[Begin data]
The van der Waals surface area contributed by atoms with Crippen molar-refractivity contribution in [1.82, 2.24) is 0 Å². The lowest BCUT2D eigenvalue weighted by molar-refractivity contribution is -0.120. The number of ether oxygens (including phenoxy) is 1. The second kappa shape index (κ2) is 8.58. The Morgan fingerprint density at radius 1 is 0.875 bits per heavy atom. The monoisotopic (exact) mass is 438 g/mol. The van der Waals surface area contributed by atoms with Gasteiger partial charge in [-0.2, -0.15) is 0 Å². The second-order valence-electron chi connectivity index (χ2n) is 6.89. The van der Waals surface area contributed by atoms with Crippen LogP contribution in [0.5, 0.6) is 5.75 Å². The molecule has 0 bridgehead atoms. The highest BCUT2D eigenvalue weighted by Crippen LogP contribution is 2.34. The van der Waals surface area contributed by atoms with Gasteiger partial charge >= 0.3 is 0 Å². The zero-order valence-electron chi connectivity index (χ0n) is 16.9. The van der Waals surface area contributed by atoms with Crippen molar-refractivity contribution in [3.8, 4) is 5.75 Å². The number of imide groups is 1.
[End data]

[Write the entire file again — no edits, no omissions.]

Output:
The van der Waals surface area contributed by atoms with Crippen molar-refractivity contribution in [1.82, 2.24) is 0 Å². The lowest BCUT2D eigenvalue weighted by molar-refractivity contribution is -0.120. The number of ether oxygens (including phenoxy) is 1. The second kappa shape index (κ2) is 8.58. The Morgan fingerprint density at radius 1 is 0.875 bits per heavy atom. The monoisotopic (exact) mass is 438 g/mol. The van der Waals surface area contributed by atoms with Gasteiger partial charge in [-0.2, -0.15) is 0 Å². The second-order valence-electron chi connectivity index (χ2n) is 6.89. The van der Waals surface area contributed by atoms with Crippen LogP contribution in [0.5, 0.6) is 5.75 Å². The molecule has 0 bridgehead atoms. The highest BCUT2D eigenvalue weighted by Crippen LogP contribution is 2.34. The van der Waals surface area contributed by atoms with Gasteiger partial charge >= 0.3 is 0 Å². The zero-order valence-electron chi connectivity index (χ0n) is 16.9. The van der Waals surface area contributed by atoms with Crippen molar-refractivity contribution in [3.8, 4) is 5.75 Å². The number of imide groups is 1.